Mom shouted from the kitchen, “Emelyne, what are you doing up there?”
Hearing her footsteps from behind me, I turned around to see Mom looking confused. Hand on her hips and standing at the foot of my door, she tilted her head to the side and stared at the painting on my wall.
“Huh. I forgot about your painting phase. Feels like forever since I’ve seen you hold a paintbrush and mix your paints. What made you put up your old painting?” she questioned.
I took a deep breath and let it out before replying, “I’m not sure, but I think I recall why I was so motivated to go to university in the first place. Do you remember when we went camping one summer? We passed that school on the road there, and I could not stop thinking about how pretty their campus was?”
“Oh, yes! And the week after coming home, you were telling me about all the programs you wanted to apply for after high school. I’m so proud of how hard you’ve worked for your goals, Emelyne… So have you changed your mind about university?” Mom looked hopeful as she waited for my reply.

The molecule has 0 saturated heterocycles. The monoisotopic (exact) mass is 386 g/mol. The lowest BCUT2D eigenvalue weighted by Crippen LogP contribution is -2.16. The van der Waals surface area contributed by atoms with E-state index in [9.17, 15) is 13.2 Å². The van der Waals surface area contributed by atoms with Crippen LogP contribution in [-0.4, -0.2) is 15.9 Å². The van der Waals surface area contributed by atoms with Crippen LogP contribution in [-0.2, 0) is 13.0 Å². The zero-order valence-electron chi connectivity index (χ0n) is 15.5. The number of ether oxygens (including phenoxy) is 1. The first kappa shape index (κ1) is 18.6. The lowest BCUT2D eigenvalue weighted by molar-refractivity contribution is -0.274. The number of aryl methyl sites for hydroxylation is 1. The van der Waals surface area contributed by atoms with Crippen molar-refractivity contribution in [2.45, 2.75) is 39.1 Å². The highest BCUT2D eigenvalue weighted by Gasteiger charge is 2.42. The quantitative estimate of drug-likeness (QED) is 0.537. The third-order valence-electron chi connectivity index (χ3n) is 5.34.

“Yeah…” I hesitated. “I think a big reason why I’m so tired of school lately is that I miss my in-person extracurriculars and seeing my friends. With classes being virtual, it’s been feeling like all there is to school is studying, assignments and tests. I think…” I trailed off. “You know what? I think I’m gonna go take a walk outside and think about it. I’ll be back before dinner.”
Sitting on my porch, I sorted my thoughts and recorded my goals in my bullet journal. I felt renewed after having spoken to my friends already in university and my guidance counsellor. I knew what I’d have to do to accomplish my goals.
Holding my graduation diploma, I felt good about the choices I made. Despite the hard times, I like to remind myself that one or two mistakes don’t define who I am. I bounce back, use my regrets to improve, and I become better. What’s important is that I’m proud of what I’ve accomplished and who I’ve become. Standing on the stage, I wave at my mom, smile for the click of her camera, and toss my graduation cap into the air.
Why I Wrote This Piece
I was inspired to write this story to illustrate the stresses youth face daily, especially the uncertainty around deciding which path to take for the future. This story also incorporates the message of keeping ourselves motivated by reminding ourselves why we are working hard and forgiving ourselves for mistakes along the way to our goals.